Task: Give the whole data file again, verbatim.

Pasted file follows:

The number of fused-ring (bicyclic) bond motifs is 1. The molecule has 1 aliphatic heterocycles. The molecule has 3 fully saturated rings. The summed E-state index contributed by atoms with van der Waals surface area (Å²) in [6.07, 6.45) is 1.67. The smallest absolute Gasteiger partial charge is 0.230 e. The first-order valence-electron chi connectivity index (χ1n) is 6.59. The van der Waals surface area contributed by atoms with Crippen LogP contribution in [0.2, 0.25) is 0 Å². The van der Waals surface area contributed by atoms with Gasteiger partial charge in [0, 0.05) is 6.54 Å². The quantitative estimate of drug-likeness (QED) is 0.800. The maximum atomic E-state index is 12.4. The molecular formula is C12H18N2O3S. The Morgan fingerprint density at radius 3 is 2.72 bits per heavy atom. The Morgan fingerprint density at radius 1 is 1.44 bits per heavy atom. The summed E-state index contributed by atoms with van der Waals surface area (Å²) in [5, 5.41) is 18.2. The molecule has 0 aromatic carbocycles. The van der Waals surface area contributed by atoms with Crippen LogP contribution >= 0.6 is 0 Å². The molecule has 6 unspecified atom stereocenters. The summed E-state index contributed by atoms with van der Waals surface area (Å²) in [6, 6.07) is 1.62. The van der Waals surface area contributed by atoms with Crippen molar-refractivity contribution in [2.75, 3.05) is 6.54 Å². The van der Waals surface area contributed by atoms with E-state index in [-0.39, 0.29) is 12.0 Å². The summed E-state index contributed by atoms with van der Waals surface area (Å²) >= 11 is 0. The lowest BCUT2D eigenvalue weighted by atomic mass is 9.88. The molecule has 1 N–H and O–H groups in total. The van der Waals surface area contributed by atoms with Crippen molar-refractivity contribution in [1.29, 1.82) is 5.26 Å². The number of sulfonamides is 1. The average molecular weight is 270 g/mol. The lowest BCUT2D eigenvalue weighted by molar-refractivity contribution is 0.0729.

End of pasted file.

The number of fused-ring (bicyclic) bond motifs is 1. The molecule has 1 aliphatic heterocycles. The molecule has 3 fully saturated rings. The summed E-state index contributed by atoms with van der Waals surface area (Å²) in [6.07, 6.45) is 1.67. The smallest absolute Gasteiger partial charge is 0.230 e. The first-order valence-electron chi connectivity index (χ1n) is 6.59. The van der Waals surface area contributed by atoms with Crippen LogP contribution in [0.2, 0.25) is 0 Å². The van der Waals surface area contributed by atoms with Gasteiger partial charge in [0, 0.05) is 6.54 Å². The quantitative estimate of drug-likeness (QED) is 0.800. The maximum atomic E-state index is 12.4. The molecular formula is C12H18N2O3S. The Morgan fingerprint density at radius 3 is 2.72 bits per heavy atom. The Morgan fingerprint density at radius 1 is 1.44 bits per heavy atom. The summed E-state index contributed by atoms with van der Waals surface area (Å²) in [5, 5.41) is 18.2. The molecule has 0 aromatic carbocycles. The van der Waals surface area contributed by atoms with Crippen LogP contribution >= 0.6 is 0 Å². The molecule has 6 unspecified atom stereocenters. The summed E-state index contributed by atoms with van der Waals surface area (Å²) in [6, 6.07) is 1.62. The van der Waals surface area contributed by atoms with Crippen molar-refractivity contribution in [2.75, 3.05) is 6.54 Å². The van der Waals surface area contributed by atoms with E-state index in [-0.39, 0.29) is 12.0 Å². The summed E-state index contributed by atoms with van der Waals surface area (Å²) >= 11 is 0. The lowest BCUT2D eigenvalue weighted by atomic mass is 9.88. The molecule has 1 N–H and O–H groups in total. The van der Waals surface area contributed by atoms with Crippen molar-refractivity contribution in [1.29, 1.82) is 5.26 Å². The number of sulfonamides is 1. The average molecular weight is 270 g/mol. The lowest BCUT2D eigenvalue weighted by molar-refractivity contribution is 0.0729.